Related to this section ...

November 15, Bishop James: Good endings

Apparently surveys show that people’s most troubling and consistent fear is public speaking. Second on the list is not spiders - or the dark - but death. The American comedian Jerry Seinfeld has used this information to point out that, for the average person “if you go to a funeral, you’re better off in the coffin than giving the eulogy.”!

Reading that made me think about ‘endings’ in general – and the end of life in particular. It’s something we all have to face, but which most of us prefer not to think about. As Woody Allen once famously remarked, “It’s not that I’m scared of death. I just don’t want to be there when it happens.” Having recently contributed a chapter on ‘Organ Donation’ to a little book called ‘At the end of the day’ I now find myself lecturing on ‘end of life’ matters at theological colleges and courses around the country. Last month I also took part in a couple of debates in the House of Lords on Palliative Care so the subject of our mortality has been at the forefront of my mind. Given that one day every single one of us will die (one statistic that doesn’t change!) what difference does or should being a Christian make?

In the first place it should make a difference to the way we prepare for death. By that I don’t just mean in the final hours, days, weeks or even years of our lives. I mean throughout our lives-because a ‘good death’ is firmly rooted in a ‘good life’. That was the essence of what used to be known in mediaeval times as ‘Ars Moriendi’ – the ‘art of dying’. The way you live, the sort of person you are, the beliefs and values which undergird your daily existence all contribute to the process of dying-which, in my case, is well under way and has been for years, at least from a biological point of view. Every choice I make, every little act of kindness I perform, every friendship I sustain is part of my preparation for that final moment when I will breathe my last breath and ‘shuffle off this mortal coil’.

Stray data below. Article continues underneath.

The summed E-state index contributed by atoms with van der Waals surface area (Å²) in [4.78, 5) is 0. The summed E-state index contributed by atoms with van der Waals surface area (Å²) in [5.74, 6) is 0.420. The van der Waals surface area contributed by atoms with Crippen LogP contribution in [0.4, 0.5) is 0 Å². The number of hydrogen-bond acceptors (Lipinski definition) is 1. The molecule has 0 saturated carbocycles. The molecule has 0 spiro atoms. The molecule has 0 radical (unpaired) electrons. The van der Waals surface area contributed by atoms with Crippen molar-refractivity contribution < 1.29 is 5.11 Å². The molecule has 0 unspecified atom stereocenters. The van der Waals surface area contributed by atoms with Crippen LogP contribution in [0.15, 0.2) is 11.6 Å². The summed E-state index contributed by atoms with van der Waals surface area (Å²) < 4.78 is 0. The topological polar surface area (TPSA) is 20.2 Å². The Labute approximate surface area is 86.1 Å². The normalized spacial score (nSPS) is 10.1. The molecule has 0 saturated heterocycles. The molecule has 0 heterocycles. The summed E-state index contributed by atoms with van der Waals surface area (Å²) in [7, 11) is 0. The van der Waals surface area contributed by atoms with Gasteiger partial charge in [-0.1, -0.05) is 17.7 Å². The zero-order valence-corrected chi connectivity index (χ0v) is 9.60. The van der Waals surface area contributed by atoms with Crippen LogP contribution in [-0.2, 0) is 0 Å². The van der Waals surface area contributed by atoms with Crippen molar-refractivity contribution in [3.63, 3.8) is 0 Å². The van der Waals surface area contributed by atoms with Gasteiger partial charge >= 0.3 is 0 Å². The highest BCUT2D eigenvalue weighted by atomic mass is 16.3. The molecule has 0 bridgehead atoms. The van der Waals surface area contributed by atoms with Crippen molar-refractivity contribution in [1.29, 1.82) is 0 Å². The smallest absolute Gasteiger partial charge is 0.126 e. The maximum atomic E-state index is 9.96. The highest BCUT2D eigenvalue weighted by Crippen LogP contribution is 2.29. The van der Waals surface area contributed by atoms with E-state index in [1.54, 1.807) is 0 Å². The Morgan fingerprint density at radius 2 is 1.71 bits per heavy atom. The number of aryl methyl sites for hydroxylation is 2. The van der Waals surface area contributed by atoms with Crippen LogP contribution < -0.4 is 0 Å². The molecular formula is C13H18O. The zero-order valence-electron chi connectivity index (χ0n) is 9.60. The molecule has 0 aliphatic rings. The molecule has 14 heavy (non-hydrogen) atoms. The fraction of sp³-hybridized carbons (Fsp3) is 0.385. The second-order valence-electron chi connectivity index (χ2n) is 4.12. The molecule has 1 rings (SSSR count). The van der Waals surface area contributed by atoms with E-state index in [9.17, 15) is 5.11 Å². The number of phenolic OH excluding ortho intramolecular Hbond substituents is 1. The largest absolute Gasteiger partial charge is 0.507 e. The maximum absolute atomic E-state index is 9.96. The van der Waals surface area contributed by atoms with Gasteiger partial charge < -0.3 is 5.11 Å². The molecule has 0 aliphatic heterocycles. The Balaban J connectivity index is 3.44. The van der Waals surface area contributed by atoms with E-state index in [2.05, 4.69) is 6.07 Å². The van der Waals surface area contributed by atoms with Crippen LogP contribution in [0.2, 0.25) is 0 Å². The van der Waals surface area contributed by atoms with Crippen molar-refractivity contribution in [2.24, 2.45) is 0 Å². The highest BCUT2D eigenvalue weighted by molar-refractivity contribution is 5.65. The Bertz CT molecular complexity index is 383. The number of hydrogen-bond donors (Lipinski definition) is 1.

But being a Christian doesn’t only determine how I prepare myself for death. It also influences the way in which I help other people prepare for theirs. That means, among many other things, being willing to talk openly about death and dying rather than-as so often happens in our society-avoiding it as a ‘taboo subject’. The ‘Funerals Project’ recently undertaken by the Church of England has been promoting conversations about death in families and congregations, using the rather imaginative title ‘Grave Talk’; and that initiative mirrors another which has less religious content but with the same aim, namely a series of ‘Death Cafés’ where you go not to die (!) but to talk about some of the issues surrounding death. More than 50% of people now die in hospital, and a significant proportion of our population have never seen a dead body. But, as we all know, ’In the midst of life we are in death’, and however long we now may live, that is a reality we must all confront.

Finally, being a Christian determines what I believe will happen after I’m dead. St. Paul wrote ‘For me, to live is Christ, to die is gain’; and what he meant by that was an assurance that death is not - as some maintain - the end of everything. In fact, my Christian conviction that I will one day be ‘raised with Christ’ and ‘know him as he knows me’ is what gives me Hope for the future, and Purpose in the present. Without that conviction, I would be very hard pressed to see any meaning in life - or death - at all.

Of course that doesn’t take away the very real and agonising pain of being parted by death from someone you love. Jesus himself experienced the grief of bereavement-and none of the Bible’s authors make light of death or dying. But the Christian message is abundantly clear, and it is one to which we all may cling: a message summed up in a little Latin tag inscribed over the chapel door in one crematorium I know. ‘Mors Janua Vitae’ it proclaims. ‘Death - the gateway to Life’.


James Newcome

The Bishop of Carlisle

  • Diocesan Director of Education announces retirement Posted Tuesday 10 September ...